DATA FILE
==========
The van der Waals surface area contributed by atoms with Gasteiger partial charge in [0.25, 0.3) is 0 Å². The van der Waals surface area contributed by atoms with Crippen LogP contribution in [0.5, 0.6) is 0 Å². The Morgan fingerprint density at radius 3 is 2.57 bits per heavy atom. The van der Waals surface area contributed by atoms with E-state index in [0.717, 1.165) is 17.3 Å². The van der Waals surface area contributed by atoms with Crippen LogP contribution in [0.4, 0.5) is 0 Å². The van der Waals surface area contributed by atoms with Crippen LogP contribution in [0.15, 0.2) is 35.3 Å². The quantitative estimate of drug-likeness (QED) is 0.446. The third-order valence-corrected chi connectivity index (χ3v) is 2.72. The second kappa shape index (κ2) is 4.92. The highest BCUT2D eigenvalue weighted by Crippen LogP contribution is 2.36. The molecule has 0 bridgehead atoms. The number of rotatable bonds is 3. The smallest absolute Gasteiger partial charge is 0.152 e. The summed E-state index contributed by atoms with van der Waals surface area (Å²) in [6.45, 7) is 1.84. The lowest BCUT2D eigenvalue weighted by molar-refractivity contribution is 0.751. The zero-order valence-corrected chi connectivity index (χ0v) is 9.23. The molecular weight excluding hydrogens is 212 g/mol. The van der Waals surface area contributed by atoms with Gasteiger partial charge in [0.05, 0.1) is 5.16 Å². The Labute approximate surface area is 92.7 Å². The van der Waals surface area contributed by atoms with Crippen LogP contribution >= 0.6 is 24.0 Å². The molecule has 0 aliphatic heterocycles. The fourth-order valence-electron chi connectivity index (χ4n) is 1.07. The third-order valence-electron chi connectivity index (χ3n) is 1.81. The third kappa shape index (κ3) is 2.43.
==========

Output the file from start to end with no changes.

The van der Waals surface area contributed by atoms with Gasteiger partial charge in [0.25, 0.3) is 0 Å². The van der Waals surface area contributed by atoms with Crippen LogP contribution in [0.5, 0.6) is 0 Å². The Morgan fingerprint density at radius 3 is 2.57 bits per heavy atom. The van der Waals surface area contributed by atoms with E-state index in [0.717, 1.165) is 17.3 Å². The van der Waals surface area contributed by atoms with Crippen LogP contribution in [0.4, 0.5) is 0 Å². The van der Waals surface area contributed by atoms with Crippen LogP contribution in [0.15, 0.2) is 35.3 Å². The quantitative estimate of drug-likeness (QED) is 0.446. The third-order valence-corrected chi connectivity index (χ3v) is 2.72. The second kappa shape index (κ2) is 4.92. The highest BCUT2D eigenvalue weighted by Crippen LogP contribution is 2.36. The molecule has 0 bridgehead atoms. The number of rotatable bonds is 3. The smallest absolute Gasteiger partial charge is 0.152 e. The summed E-state index contributed by atoms with van der Waals surface area (Å²) in [6.45, 7) is 1.84. The lowest BCUT2D eigenvalue weighted by molar-refractivity contribution is 0.751. The zero-order valence-corrected chi connectivity index (χ0v) is 9.23. The molecular weight excluding hydrogens is 212 g/mol. The van der Waals surface area contributed by atoms with Gasteiger partial charge in [0.05, 0.1) is 5.16 Å². The Labute approximate surface area is 92.7 Å². The van der Waals surface area contributed by atoms with Crippen LogP contribution >= 0.6 is 24.0 Å². The molecule has 0 aliphatic heterocycles. The fourth-order valence-electron chi connectivity index (χ4n) is 1.07. The third-order valence-electron chi connectivity index (χ3n) is 1.81. The third kappa shape index (κ3) is 2.43.